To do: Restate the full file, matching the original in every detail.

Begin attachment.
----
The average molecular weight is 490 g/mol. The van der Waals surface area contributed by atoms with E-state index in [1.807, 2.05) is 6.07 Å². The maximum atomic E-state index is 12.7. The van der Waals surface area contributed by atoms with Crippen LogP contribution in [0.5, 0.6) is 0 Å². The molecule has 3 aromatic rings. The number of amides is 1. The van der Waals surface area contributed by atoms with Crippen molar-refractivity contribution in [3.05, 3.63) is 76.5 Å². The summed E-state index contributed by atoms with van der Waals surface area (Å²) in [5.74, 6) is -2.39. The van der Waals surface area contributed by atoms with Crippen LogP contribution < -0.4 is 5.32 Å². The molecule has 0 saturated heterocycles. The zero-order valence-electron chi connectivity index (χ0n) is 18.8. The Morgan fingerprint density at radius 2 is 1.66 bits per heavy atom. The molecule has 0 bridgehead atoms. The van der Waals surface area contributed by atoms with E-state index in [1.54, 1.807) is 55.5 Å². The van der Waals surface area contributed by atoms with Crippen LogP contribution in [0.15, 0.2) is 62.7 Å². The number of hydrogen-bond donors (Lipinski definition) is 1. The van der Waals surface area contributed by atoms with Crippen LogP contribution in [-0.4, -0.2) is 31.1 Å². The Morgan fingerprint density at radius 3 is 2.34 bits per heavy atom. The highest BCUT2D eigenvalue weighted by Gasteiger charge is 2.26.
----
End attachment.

The average molecular weight is 490 g/mol. The van der Waals surface area contributed by atoms with E-state index in [1.807, 2.05) is 6.07 Å². The maximum atomic E-state index is 12.7. The van der Waals surface area contributed by atoms with Crippen LogP contribution in [0.5, 0.6) is 0 Å². The molecule has 3 aromatic rings. The number of amides is 1. The van der Waals surface area contributed by atoms with Crippen molar-refractivity contribution in [3.05, 3.63) is 76.5 Å². The summed E-state index contributed by atoms with van der Waals surface area (Å²) in [5.74, 6) is -2.39. The van der Waals surface area contributed by atoms with Crippen LogP contribution < -0.4 is 5.32 Å². The molecule has 0 saturated heterocycles. The zero-order valence-electron chi connectivity index (χ0n) is 18.8. The Morgan fingerprint density at radius 2 is 1.66 bits per heavy atom. The molecule has 0 bridgehead atoms. The van der Waals surface area contributed by atoms with E-state index in [1.54, 1.807) is 55.5 Å². The van der Waals surface area contributed by atoms with Crippen LogP contribution in [0.15, 0.2) is 62.7 Å². The number of hydrogen-bond donors (Lipinski definition) is 1. The van der Waals surface area contributed by atoms with Crippen LogP contribution in [-0.4, -0.2) is 31.1 Å². The Morgan fingerprint density at radius 3 is 2.34 bits per heavy atom. The highest BCUT2D eigenvalue weighted by Gasteiger charge is 2.26.